An organization called Judges Concerned for Judges has a Pennsylvania chapter and website in which it describes mental health services and support for the state’s judiciary.

Pennsylvania’s Court of Judicial Discipline has eight justices, who have the power to call hearings and trial sessions to adjudicate the charges brought forth by the Pennsylvania Judicial Conduct Board and the accused judge.

The board has the power to issue sanctions, including fines, suspensions and removal from the bench in the most severe cases.

When Placey ran for the common pleas judge’s seat in 2011, his biography stated that he graduated from Johns Hopkins in 1984. 

Johns Hopkins athletic records show a Tom Placey having played football for the Blue Jays in 1981 and 1982, the Hopkins athletic office confirmed to The Sentinel.

CTE has become heavily associated with football players who have suffered multiple concussions. The first full description of the disease in a football player was published in 2005. This led to a number of legal settlements with sports organizations that were alleged to have not protected players, including the NCAA.

The NCAA settlement resulted in a program, as mentioned in Placey’s brief, for the monitoring and treatment of former college athletes. The program is not limited to football players, according to its website, and also covers head injuries that did not involve a concussion.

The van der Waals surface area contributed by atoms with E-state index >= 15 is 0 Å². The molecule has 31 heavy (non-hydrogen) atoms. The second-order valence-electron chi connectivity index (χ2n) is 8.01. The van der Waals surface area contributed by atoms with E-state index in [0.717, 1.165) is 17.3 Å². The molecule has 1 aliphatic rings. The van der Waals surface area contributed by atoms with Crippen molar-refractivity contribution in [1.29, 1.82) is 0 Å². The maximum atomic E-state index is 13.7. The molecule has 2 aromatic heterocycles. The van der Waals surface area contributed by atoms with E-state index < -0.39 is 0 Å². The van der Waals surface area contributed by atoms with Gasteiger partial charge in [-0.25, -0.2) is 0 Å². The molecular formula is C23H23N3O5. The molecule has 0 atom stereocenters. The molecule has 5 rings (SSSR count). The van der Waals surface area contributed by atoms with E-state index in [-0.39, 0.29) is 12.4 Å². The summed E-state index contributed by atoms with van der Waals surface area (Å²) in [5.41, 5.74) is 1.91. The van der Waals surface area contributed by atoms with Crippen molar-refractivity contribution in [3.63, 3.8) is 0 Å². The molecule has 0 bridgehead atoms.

CTE involves neurological damage that can result in dementia, emotional instability, memory lapses, and other cognitive impairments. The expected timespan between a player’s retirement from their sport, and the onset of CTE symptoms, can vary widely, according to research studies on the condition.

Last year, The Sentinel reported that the Pennsylvania Judicial Conduct Board had launched an investigation regarding Placey’s behaviors which had been highlighted by a January 2019 opinion from the state Superior Court that found Placey’s actions in the Samento case “were intemperate, and raise the appearance of bias.”

The Superior Court also found that Placey had violated Samento’s due process rights when Placey became enraged during a hearing and abruptly ended it, ultimately levying financial penalties against Samento despite being unable, according to the Superior Court, to provide a coherent explanation of why the hearing was never rescheduled.

The Superior Court also found that Placey’s subsequent orders in the case were based on a “mischaracterization” of the proceedings and hinged on matters that were “completely irrelevant” to the legal issues at hand, the court wrote.

In interviews, Samento described being concerned that Placey was going to physically assault him, and the Judicial Conduct Board described that the judge “leaned over the witness stand where the responding party was seated causing him to abruptly slide his chair back, colliding with the wall behind him.”

The Judicial Conduct Board’s charges against Placey last month also detailed additional instances beyond the Samento case in which Placey had become suddenly angry to the point where it prevented cases from being fully considered and resulted in dubious directives.

Email Zack at zhoopes@cumberlink.com.